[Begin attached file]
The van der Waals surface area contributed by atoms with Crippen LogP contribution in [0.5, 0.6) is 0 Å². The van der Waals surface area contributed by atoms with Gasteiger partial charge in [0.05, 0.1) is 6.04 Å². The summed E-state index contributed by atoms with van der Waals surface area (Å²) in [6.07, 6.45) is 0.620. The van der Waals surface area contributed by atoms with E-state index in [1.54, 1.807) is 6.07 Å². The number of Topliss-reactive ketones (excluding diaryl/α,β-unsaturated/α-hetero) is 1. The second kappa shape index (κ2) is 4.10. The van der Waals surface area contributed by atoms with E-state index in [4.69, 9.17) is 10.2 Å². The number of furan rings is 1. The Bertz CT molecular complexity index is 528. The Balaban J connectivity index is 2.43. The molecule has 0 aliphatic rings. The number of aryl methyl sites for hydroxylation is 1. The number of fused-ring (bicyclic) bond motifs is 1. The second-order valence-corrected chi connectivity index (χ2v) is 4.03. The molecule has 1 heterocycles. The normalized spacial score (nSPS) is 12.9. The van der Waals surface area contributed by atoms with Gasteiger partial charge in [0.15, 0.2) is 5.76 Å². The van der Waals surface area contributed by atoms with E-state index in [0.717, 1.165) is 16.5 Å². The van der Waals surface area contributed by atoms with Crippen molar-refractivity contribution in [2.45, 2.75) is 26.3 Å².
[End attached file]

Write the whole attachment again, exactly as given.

The van der Waals surface area contributed by atoms with Crippen LogP contribution in [0.5, 0.6) is 0 Å². The van der Waals surface area contributed by atoms with Gasteiger partial charge in [0.05, 0.1) is 6.04 Å². The summed E-state index contributed by atoms with van der Waals surface area (Å²) in [6.07, 6.45) is 0.620. The van der Waals surface area contributed by atoms with E-state index in [1.54, 1.807) is 6.07 Å². The number of Topliss-reactive ketones (excluding diaryl/α,β-unsaturated/α-hetero) is 1. The second kappa shape index (κ2) is 4.10. The van der Waals surface area contributed by atoms with E-state index in [4.69, 9.17) is 10.2 Å². The number of furan rings is 1. The Bertz CT molecular complexity index is 528. The Balaban J connectivity index is 2.43. The molecule has 0 aliphatic rings. The number of aryl methyl sites for hydroxylation is 1. The number of fused-ring (bicyclic) bond motifs is 1. The second-order valence-corrected chi connectivity index (χ2v) is 4.03. The molecule has 1 heterocycles. The normalized spacial score (nSPS) is 12.9. The van der Waals surface area contributed by atoms with Gasteiger partial charge in [0.15, 0.2) is 5.76 Å². The van der Waals surface area contributed by atoms with E-state index in [0.717, 1.165) is 16.5 Å². The van der Waals surface area contributed by atoms with Crippen molar-refractivity contribution in [2.45, 2.75) is 26.3 Å².